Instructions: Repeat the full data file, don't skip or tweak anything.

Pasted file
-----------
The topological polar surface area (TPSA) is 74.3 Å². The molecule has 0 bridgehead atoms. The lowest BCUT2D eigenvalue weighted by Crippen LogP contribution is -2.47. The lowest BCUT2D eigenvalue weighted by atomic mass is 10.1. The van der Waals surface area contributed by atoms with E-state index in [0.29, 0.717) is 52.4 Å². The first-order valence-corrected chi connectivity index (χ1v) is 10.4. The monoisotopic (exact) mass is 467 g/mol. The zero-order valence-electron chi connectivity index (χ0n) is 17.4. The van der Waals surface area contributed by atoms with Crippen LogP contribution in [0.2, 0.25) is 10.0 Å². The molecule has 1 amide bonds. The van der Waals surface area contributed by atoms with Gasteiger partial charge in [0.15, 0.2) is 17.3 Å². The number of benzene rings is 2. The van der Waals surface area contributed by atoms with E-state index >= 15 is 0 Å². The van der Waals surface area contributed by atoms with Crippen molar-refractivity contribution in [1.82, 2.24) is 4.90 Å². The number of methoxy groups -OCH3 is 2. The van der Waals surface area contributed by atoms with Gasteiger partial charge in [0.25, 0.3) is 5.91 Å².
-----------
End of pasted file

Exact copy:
The topological polar surface area (TPSA) is 74.3 Å². The molecule has 0 bridgehead atoms. The lowest BCUT2D eigenvalue weighted by Crippen LogP contribution is -2.47. The lowest BCUT2D eigenvalue weighted by atomic mass is 10.1. The van der Waals surface area contributed by atoms with E-state index in [0.29, 0.717) is 52.4 Å². The first-order valence-corrected chi connectivity index (χ1v) is 10.4. The monoisotopic (exact) mass is 467 g/mol. The zero-order valence-electron chi connectivity index (χ0n) is 17.4. The van der Waals surface area contributed by atoms with Crippen LogP contribution in [0.2, 0.25) is 10.0 Å². The molecule has 1 amide bonds. The van der Waals surface area contributed by atoms with Gasteiger partial charge in [0.15, 0.2) is 17.3 Å². The number of benzene rings is 2. The van der Waals surface area contributed by atoms with E-state index >= 15 is 0 Å². The van der Waals surface area contributed by atoms with Crippen molar-refractivity contribution in [1.82, 2.24) is 4.90 Å². The number of methoxy groups -OCH3 is 2. The van der Waals surface area contributed by atoms with Gasteiger partial charge in [0.25, 0.3) is 5.91 Å².